OPINION | This article contains political commentary which reflects the author's opinion.
Alexandria Ocasio-Cortez and Ted Cruz discussed whose party is responsible for the coronavirus aid package stalemate, according to Fox News.
AOC tweeted, “People across the country are going hungry, COVID is set to explode, and Mitch McConnell dismissed the Senate last week. I don’t know how these people can sleep at night. I really don’t.”
Cruz asked, “Why is your party filibustering $500 billion in COVID relief? And Joe Biden is cheering them on. Thinking that blocking relief somehow helps Dems win Georgia.”
AOC recently voted to pass the $3.4 trillion HEROES Act.
AOC responded, “The House doesn’t have filibusters, @tedcruz, We also passed several COVID relief packages to the Senate that not only include >$500 billion, but also prioritize helping real people as opposed to Wall St bailouts the GOP tries to pass off as ‘relief.’ Nice try though.”
Cruz said, “AOC seems not to know there are Democrats in the Senate. Or that Joe Biden (also a Dem) is publicly calling on Senate Dems to continue filibustering COVID relief because he thinks it will help them win Georgia.”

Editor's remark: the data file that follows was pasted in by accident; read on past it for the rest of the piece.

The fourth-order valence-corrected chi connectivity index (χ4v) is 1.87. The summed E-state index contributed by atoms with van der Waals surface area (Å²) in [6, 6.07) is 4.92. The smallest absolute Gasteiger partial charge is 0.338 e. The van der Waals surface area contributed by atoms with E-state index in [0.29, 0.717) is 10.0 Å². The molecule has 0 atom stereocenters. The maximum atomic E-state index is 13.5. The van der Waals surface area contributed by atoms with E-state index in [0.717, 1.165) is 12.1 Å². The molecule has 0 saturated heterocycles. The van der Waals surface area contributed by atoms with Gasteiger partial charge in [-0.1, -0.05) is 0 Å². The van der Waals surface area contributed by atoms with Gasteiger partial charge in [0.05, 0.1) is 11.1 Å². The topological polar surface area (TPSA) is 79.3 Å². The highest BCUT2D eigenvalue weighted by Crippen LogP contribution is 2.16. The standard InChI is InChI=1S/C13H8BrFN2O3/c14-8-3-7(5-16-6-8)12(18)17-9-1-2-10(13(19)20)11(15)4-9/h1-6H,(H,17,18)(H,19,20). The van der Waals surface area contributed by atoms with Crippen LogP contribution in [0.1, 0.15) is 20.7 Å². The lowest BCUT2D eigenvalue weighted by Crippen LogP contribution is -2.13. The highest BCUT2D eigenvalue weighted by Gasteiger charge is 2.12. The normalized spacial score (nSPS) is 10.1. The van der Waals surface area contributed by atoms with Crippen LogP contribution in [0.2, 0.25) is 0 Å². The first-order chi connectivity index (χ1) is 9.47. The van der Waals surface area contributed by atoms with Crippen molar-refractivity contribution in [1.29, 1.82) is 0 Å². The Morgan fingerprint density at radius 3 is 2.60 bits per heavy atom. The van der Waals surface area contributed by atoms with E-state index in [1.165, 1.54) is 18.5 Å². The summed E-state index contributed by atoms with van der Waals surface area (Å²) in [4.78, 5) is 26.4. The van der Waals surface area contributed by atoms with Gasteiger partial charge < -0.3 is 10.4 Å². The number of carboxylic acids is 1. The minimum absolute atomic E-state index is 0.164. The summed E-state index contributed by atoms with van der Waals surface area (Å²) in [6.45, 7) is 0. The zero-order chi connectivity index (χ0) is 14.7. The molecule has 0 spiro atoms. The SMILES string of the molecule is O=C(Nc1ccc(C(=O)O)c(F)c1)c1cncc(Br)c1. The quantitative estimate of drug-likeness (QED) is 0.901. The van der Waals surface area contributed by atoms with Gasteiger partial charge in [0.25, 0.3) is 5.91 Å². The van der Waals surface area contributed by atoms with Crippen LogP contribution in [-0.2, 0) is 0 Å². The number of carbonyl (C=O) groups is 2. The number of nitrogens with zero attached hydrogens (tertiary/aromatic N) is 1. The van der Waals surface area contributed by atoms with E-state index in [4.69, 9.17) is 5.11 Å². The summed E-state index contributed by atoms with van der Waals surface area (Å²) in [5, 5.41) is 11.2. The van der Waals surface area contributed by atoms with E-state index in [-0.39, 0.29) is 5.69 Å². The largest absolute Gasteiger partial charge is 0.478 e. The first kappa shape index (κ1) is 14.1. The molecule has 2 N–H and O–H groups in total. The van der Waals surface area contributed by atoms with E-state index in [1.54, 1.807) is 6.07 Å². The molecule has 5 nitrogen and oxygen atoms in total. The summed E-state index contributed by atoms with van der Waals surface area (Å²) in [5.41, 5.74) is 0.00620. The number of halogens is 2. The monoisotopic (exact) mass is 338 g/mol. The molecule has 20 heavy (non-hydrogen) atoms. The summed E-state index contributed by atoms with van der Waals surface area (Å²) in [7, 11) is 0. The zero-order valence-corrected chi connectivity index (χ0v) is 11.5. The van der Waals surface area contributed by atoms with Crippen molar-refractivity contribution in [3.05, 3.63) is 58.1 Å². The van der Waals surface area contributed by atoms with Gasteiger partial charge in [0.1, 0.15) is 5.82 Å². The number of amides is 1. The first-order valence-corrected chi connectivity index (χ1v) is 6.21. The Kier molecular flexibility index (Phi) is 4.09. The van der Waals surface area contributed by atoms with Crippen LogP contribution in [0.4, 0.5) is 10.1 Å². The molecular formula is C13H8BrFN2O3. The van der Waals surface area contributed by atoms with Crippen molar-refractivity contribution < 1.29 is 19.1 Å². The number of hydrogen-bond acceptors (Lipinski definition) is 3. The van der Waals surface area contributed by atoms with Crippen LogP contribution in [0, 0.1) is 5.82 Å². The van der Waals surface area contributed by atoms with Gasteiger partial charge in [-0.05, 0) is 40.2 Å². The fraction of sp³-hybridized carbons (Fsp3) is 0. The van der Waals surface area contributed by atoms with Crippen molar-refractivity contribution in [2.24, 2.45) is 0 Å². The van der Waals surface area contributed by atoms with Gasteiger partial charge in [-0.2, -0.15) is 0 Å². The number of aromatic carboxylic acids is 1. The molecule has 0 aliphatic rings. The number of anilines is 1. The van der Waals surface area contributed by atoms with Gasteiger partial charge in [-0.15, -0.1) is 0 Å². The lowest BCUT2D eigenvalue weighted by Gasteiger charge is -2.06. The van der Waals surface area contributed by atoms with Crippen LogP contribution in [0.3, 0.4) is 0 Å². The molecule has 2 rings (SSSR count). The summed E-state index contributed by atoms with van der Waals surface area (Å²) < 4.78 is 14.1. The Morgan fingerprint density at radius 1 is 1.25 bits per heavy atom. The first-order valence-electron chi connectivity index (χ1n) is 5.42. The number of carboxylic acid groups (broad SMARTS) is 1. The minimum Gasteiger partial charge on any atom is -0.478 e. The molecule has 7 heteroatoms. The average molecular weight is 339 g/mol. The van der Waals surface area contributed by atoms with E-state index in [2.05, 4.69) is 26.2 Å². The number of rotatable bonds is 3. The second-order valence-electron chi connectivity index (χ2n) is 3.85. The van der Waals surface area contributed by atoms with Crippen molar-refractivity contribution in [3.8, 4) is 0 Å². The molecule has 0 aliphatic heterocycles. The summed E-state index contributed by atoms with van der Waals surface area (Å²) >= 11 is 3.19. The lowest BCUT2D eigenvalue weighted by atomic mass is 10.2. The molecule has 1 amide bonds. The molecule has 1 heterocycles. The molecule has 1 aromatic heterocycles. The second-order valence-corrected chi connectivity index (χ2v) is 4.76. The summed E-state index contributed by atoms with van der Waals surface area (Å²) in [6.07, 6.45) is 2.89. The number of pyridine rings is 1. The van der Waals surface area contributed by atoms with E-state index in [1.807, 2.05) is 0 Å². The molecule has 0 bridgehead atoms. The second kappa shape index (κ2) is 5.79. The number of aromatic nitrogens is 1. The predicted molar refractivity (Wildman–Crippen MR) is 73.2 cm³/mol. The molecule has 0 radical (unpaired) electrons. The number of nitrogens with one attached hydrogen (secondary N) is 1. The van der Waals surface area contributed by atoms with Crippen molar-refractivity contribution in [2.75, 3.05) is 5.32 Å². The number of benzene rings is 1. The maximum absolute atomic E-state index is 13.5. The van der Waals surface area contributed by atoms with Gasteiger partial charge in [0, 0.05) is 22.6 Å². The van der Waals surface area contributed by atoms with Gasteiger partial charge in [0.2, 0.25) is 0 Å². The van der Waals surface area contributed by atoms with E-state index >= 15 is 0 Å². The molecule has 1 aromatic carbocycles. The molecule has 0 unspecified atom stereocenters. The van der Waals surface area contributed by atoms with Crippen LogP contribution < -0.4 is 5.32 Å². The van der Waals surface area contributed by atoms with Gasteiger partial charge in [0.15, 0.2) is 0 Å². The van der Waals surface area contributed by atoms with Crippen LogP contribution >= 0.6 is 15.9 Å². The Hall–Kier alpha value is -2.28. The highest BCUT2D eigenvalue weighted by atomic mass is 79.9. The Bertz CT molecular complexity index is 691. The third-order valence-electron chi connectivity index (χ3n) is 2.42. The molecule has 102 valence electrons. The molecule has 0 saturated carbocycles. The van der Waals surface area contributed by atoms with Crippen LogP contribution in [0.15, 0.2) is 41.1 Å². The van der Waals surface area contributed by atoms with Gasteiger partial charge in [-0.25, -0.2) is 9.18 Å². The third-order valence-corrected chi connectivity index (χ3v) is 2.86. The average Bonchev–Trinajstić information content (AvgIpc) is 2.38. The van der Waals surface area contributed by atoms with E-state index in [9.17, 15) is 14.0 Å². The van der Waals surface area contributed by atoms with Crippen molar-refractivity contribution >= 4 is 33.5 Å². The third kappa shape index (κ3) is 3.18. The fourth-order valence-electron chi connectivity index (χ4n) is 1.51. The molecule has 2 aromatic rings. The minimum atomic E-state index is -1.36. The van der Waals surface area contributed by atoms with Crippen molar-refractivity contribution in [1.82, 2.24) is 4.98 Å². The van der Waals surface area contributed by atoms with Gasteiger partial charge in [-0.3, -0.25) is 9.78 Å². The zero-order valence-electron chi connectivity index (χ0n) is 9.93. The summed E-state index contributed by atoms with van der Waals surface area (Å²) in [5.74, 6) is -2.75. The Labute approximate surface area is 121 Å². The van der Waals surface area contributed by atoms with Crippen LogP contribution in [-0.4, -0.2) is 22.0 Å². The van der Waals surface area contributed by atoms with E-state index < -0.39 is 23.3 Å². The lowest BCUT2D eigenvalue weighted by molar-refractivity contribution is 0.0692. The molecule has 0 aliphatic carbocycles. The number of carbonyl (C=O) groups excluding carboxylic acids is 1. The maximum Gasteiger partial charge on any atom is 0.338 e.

Congress continues its struggles to find a compromise regarding emergency relief from the coronavirus pandemic.
Congress personnel are unlikely to come to an agreement before the year is out, as they have 8 days in their calendar.
The subjects which cannot yet be agreed upon have to do with a virus testing plan, a plan to aid local government, and tax cuts for low- and middle-income families.
12 million Americans will go without income after Christmas. Two federal aid programs have expired.
“There hasn’t been a bigger need for it in a long, long time here.”
From Fox News:
Democrats in the Senate have more than once filibustered a vote on the scaled-back GOP proposal, most recently at the end of October. The bill, less than a third of the size of the $2.2 trillion figured back by Democratic leaders, included boosted federal unemployment benefits, another round of funding for the Paycheck Protection Program, a key small business rescue program, money for schools and liability protections for businesses.
Pandemic Unemployment Assistance, a program created to provide jobless benefits to gig workers and others typically not eligible for benefits, and Pandemic Emergency Unemployment Compensation, which extends state unemployment benefits an extra 13 weeks, are both set to lapse at the end of the year.
Another program that padded jobless aid by $600 per week ended in July.
Job losses remain elevated, and as COVID-19 cases surge across the country, prompting state and local governments to implement new lockdown measures, economists are increasingly warning of a bleak winter.